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Cape Cod attic insulation

1954Chevy | Posted in Energy Efficiency and Durability on

Hello, my first question. I have a 1960 cape cod style house and I’m getting ready to put a new roof on with all new sheathing. I also wanted to improve my insulation to make my upstairs more comfortable and reduce or eliminate ice dams. I’ve had three insulation companies out for quotes and they all want to insulate the roof and create an unvented attic. I only have 2″x6″ rafters. Is this normally something people do with these old cape Cods? My budget for everything is only $20K so I can’t afford to do alot.

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Replies

  1. GBA Editor
    Martin Holladay | | #1

    You now have an excellent opportunity to solve a fundamental problem of the Cape Cod style. (That fundamental problem is an awkward shape with a thermal barrier that is often unclear.) If you need new roof sheathing, now is the best opportunity to solve your problems -- by installing one or more layers of thick rigid foam on the exterior side of your roof sheathing, or by installing a layer of nailbase.

    Empty your bank account or borrow the money; you won't regret it. If you don't do it now, you never will.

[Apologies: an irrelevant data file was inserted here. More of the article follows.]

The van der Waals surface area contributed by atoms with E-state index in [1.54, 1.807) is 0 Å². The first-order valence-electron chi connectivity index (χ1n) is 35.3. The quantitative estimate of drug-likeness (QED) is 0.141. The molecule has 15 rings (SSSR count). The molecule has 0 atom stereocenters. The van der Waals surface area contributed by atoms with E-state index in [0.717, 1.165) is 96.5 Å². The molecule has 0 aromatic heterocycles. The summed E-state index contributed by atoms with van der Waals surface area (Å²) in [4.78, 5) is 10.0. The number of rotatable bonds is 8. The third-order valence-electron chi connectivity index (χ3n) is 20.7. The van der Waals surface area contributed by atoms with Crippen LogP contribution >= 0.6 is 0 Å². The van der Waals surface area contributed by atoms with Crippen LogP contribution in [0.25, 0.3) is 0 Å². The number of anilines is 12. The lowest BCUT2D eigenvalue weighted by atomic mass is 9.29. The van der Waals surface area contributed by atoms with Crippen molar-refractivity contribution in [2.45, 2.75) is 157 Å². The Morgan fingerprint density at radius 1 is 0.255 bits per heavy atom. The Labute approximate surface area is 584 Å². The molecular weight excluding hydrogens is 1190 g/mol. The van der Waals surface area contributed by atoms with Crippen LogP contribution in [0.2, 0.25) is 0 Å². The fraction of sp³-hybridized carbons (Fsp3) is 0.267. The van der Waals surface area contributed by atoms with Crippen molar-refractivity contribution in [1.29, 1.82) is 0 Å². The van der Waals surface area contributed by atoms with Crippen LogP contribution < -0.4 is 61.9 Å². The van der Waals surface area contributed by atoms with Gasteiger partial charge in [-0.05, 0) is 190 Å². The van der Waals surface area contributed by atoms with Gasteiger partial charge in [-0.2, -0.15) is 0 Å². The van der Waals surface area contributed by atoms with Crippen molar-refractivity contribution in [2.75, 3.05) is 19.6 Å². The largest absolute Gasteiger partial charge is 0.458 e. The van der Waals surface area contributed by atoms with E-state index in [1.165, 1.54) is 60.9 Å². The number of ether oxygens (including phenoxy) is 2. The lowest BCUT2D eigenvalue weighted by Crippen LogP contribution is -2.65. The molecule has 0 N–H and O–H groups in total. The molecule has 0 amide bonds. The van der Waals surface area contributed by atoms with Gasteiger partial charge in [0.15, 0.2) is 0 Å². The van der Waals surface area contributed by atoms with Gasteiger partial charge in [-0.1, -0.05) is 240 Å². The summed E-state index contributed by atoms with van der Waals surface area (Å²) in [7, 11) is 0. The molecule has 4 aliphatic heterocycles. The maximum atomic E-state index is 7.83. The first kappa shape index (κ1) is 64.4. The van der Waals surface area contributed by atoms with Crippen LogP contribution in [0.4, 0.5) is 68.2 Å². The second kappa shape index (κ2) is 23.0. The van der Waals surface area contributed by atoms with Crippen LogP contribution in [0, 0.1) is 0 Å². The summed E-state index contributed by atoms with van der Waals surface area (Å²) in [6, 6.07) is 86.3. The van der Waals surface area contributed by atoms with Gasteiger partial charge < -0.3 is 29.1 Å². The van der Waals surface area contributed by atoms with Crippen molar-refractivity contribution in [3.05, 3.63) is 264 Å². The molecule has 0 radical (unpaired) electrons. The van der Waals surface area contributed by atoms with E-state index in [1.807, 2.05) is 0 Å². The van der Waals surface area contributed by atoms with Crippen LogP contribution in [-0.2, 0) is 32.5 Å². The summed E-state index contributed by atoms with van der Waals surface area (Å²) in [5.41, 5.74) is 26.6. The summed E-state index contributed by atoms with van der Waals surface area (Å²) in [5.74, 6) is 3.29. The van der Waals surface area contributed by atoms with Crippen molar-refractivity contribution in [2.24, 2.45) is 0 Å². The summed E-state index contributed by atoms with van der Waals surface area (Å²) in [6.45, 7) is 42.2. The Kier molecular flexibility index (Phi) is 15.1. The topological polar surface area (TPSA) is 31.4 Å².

Here are links to two articles to guide you:

    Insulating a Cape Cod House

    How to Install Rigid Foam On Top of Roof Sheathing

  2. D Dorsett | | #2

    R20-ish fluff in the rafters and 4" of polyiso or 5" of EPS above the roof deck will get you to current code-min performance on a U-factor basis for climate zones 4 & higher, and would have very decent dew-point margins in zones 4-6. In zone 7 you'd need a bit more foam on the exterior, or a class-II vapor retarder on the interior. If you use reclaimed foam from commercial building re-roofing/demolition the material cost can be well-bounded, but depending on the complexity of the roof lines there can be a significant labor cost, if say, you have a bunch of gabled dormers creating compound-angle valleys and hipped roof rather than flat rectangular planes.

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